My friend George has lived up in San Fran for 20 some years. I've been coming to LA about as long and whenever the SoCal malaise gets too much I hop on a plane to SF or drive up the 5 and spend a few rejuvenating days with my best buddy. ( And now his fabulous wife and kids!!)
Lotta good times. Lotta late nights.
San Francisco...magic city. In ways as creepy as they are luxe. One of a kind.
I've had proudly catered meals less delicious than a few breaths of that Bay air.
A June night back in 08. George lived in Hayes Valley. Dinner done we were walking thru the Civic Center plaza. Beaux Arts urban mammoths, City Beautiful Collossalism, California telling the world it's its 6th largest economy. Lotta terra cotta.
It was raining. Please remember Mark Twain's old quip, "The coldest winter I ever spent was a summer in San Francisco". It can get chilly.
"Hey what's with the crowd?"
It was about 10-11pm and City Hall looked like it was serving free meals or selling tickets to a Phish concert: folks in tents and nylon shelters, umbrellas up, sleeping bags, lanterns, flashlights glinting along the row of people packed against the sidewalk surrounding the Hall. Which takes up two city blocks. All the way around.
George in his ever civil and ingratiating way walked up and asked a woman what was happening. She and another woman answered together- a few other people along the line chimed in as well when they heard the question- "Gay marriage baby." "We're getting married tomorrow" "Newsom passed it." "We're legal" "We wanna get in before they shut it down"
The voices were thrilled but the attitude of the crowd was contained, simmering, almost hushed. Maybe it was the rain but I think it was the occasion really, the immensity, the fact.....that they were the first thru the door. They were history's wedge.
It felt like being in an outdoor service. Or waiting for one to begin. No drums, no raucous cheering, no organized chants. Just people waiting for what they'd waited for for decades. I'll never forget that shared sense, and I was surprised by this, by it rising up in me, that it was good to be American. Or that we, it, America had done something momentous and right again as we sometimes do just when it's needed most.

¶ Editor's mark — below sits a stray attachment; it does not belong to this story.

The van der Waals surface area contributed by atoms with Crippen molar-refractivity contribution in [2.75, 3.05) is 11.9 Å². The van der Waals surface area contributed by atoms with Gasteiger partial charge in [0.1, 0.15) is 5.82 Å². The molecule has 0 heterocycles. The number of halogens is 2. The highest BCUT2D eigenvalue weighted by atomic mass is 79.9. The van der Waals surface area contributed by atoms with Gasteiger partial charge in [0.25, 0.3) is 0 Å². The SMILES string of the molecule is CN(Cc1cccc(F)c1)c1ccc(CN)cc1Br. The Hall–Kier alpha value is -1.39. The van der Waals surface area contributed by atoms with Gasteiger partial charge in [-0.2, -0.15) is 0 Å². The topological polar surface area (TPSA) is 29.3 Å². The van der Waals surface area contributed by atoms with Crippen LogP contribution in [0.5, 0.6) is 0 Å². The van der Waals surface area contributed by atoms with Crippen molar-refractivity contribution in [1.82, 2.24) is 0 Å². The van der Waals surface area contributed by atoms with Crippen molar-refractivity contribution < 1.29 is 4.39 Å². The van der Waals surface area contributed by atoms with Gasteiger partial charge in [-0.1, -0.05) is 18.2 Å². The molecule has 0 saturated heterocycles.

In this most dissenting of cities, this hot bed of radical labor and radical individualism how strange but how ideal to feel....some kind of Patriotism. And see that pride in the eyes of a community that had been violently harrassed by representatives of the State for years.
I still choke up when I think about it. Specifically the two women, two older women, must have been in their 60s, standing toward the front of the line telling us the simple facts, how long they'd been there, where they'd come in from, did they need anything, were they cold, but the whole time something else shining out of their eyes: this isn't just for us. This isn't just our wedding.
I think George decided, or he knew exactly where to go and how many cups a Starbucks party server served so we walked back down the Civic center promenade with its strange pollarded tree lines, its open sky and we crossed Market to the Starbucks open late in some tourist hotel.
"Hi we need coffee for 300 people. Maybe 400."
Kid working looked dazed at first but we told him what it was for and he went to see if they had enough containers.
"It will take a little while to brew you know- we grind our own beans you know."
"...We have all night."
"How the Hell do we carry this stuff man?"
"That's a lot of laps going back and forth. We can't ask them to come get their own coffee, or get out of line..."
The 'bucks was pretty sparsely populated and the flipside of Cali kindness was showing itself, big smiles upfront but when you really need a hand......not so much.
Until I looked in the lobby of the little hotel adjacent and noticed they must be hosting some particular convention...a particular style of man and his man brother....right about then when we needed the brawn in walked about 20 brawny guys in jeans and plaid shirts and beards and hirsute chests.
I believe the proper terminology is Bears. Bears and their Cubs.
And lemme tell you, boy they can be a chipper bunch.
George who thankfully was sporting a beard back then explained what was happening, what our plan was and not long thereafter the two of us were leading a pack of proud papa Bears carrying hot coffee, hot chocolate and all the fixings to the folks huddled around San Francisco City Hall.
And they were right, the women. It was going to get shut down. And then started again. And then shut down. For years. And then finally, become the law of the land of California.
But they stuck their feet and their fingers in the door.
And the long and the short of it is that's why I'm doing this ride from SF to LA. It's a fundraiser to fight the effects of a certain disease but ultimately it's about community. And being an American. About addressing our vast and glorious multiplicity. Having the guts to stand up for plurality. Because in the end, and from the beginning, that's our law. The founding words that frame who we are frame the beginning of a defense and enshrine praise for the many, the people. We have defined that defense and who those "people" are for better and for worse for 240 years. And right now the pendulum has swung so far to the right it's stuck in the wall.
But standing having coffee with a grandmother lesbian from San Jose nine years ago made me think ...Christ the things we can do.
50 miles up in some Santa Monica mt hills with mist made it feel like Maine.